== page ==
This paper introduces a novel assistive device (AD) control strategy that provides intermittent assistance and is capable of encouraging user effort during AD use. The assistance regulation controller (ARC) presented here is designed to regulate joint torque and can be used for arbitrary joint and limb motions without requiring any a priori information about the user's intended motion. Data from eight healthy subjects who performed a forearm tracking experiment using a single degree-of-freedom powered orthosis demonstrate that the ARC is capable of encouraging user effort. On average, subjects generated 40% more joint torque when performing the tracking experiment with the ARC instead of a conventional torque-amplifying controller. The results also demonstrate that the ARC is safe to use for dynamic orthosis-assisted joint motions which require several transitions into and out of the assistance and no assistance states of the controller. As such, the results also confirm that the ARC is an effective assist-as-needed control strategy suitable for use with ADs.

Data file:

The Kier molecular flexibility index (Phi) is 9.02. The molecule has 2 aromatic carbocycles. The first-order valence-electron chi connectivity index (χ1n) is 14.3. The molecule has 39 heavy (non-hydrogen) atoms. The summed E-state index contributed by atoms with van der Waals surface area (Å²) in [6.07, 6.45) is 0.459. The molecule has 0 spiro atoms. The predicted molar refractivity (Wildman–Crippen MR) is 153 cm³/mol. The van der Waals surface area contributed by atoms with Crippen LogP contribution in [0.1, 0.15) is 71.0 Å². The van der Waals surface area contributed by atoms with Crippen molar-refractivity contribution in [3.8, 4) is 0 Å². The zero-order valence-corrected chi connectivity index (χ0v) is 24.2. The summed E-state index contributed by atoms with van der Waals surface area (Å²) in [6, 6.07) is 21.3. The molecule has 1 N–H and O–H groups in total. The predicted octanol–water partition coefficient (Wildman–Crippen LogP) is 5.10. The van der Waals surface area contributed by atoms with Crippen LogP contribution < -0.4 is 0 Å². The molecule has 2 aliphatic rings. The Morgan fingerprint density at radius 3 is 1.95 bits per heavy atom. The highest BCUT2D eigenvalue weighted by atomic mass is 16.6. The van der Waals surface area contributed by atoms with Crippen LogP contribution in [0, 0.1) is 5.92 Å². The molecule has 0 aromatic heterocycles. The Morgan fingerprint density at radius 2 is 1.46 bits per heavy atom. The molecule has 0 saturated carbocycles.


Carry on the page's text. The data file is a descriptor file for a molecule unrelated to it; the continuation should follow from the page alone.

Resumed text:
Additional Metadata
Persistent URL dx.doi.org/10.1109/ICRA.2011.5979603
Conference 2011 IEEE International Conference on Robotics and Automation, ICRA 2011
Citation
Morbi, A. (Aliasgar), Ahmadi, M, Chan, A, & Langlois, R.G. (2011). Comparing continuous and intermittent assistance controllers for assistive devices. In Proceedings - IEEE International Conference on Robotics and Automation (pp. 4651–4656). doi:10.1109/ICRA.2011.5979603